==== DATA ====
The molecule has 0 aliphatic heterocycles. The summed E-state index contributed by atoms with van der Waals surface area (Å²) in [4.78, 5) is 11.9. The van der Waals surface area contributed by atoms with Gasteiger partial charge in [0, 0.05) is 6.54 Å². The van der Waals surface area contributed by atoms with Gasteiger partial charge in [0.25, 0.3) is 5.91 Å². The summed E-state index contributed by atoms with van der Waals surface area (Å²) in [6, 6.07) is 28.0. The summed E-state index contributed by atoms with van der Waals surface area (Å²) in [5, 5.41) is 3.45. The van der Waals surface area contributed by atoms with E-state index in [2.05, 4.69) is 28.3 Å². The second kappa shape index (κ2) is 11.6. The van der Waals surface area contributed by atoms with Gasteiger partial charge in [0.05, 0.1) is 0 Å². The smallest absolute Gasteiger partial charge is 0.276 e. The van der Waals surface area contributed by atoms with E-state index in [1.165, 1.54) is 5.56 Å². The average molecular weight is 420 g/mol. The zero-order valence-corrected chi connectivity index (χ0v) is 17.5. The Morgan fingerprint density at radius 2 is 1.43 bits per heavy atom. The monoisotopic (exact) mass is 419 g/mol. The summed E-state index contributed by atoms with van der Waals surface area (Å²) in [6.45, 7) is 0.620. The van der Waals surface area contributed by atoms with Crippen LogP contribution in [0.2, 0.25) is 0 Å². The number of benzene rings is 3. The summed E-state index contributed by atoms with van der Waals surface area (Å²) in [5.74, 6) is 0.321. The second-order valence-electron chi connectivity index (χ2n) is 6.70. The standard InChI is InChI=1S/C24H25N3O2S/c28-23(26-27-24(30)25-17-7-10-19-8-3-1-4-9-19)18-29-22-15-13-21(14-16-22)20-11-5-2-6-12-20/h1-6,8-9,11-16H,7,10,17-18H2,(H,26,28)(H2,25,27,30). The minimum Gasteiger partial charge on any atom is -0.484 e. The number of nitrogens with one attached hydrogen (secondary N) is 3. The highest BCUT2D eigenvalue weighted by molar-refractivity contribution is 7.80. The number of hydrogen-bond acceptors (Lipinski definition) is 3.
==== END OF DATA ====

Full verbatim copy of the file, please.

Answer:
The molecule has 0 aliphatic heterocycles. The summed E-state index contributed by atoms with van der Waals surface area (Å²) in [4.78, 5) is 11.9. The van der Waals surface area contributed by atoms with Gasteiger partial charge in [0, 0.05) is 6.54 Å². The van der Waals surface area contributed by atoms with Gasteiger partial charge in [0.25, 0.3) is 5.91 Å². The summed E-state index contributed by atoms with van der Waals surface area (Å²) in [6, 6.07) is 28.0. The summed E-state index contributed by atoms with van der Waals surface area (Å²) in [5, 5.41) is 3.45. The van der Waals surface area contributed by atoms with E-state index in [2.05, 4.69) is 28.3 Å². The second kappa shape index (κ2) is 11.6. The van der Waals surface area contributed by atoms with Gasteiger partial charge in [0.05, 0.1) is 0 Å². The smallest absolute Gasteiger partial charge is 0.276 e. The van der Waals surface area contributed by atoms with E-state index in [1.165, 1.54) is 5.56 Å². The average molecular weight is 420 g/mol. The zero-order valence-corrected chi connectivity index (χ0v) is 17.5. The Morgan fingerprint density at radius 2 is 1.43 bits per heavy atom. The monoisotopic (exact) mass is 419 g/mol. The summed E-state index contributed by atoms with van der Waals surface area (Å²) in [6.45, 7) is 0.620. The van der Waals surface area contributed by atoms with Crippen LogP contribution in [0.2, 0.25) is 0 Å². The number of benzene rings is 3. The summed E-state index contributed by atoms with van der Waals surface area (Å²) in [5.74, 6) is 0.321. The second-order valence-electron chi connectivity index (χ2n) is 6.70. The standard InChI is InChI=1S/C24H25N3O2S/c28-23(26-27-24(30)25-17-7-10-19-8-3-1-4-9-19)18-29-22-15-13-21(14-16-22)20-11-5-2-6-12-20/h1-6,8-9,11-16H,7,10,17-18H2,(H,26,28)(H2,25,27,30). The minimum Gasteiger partial charge on any atom is -0.484 e. The number of nitrogens with one attached hydrogen (secondary N) is 3. The highest BCUT2D eigenvalue weighted by molar-refractivity contribution is 7.80. The number of hydrogen-bond acceptors (Lipinski definition) is 3.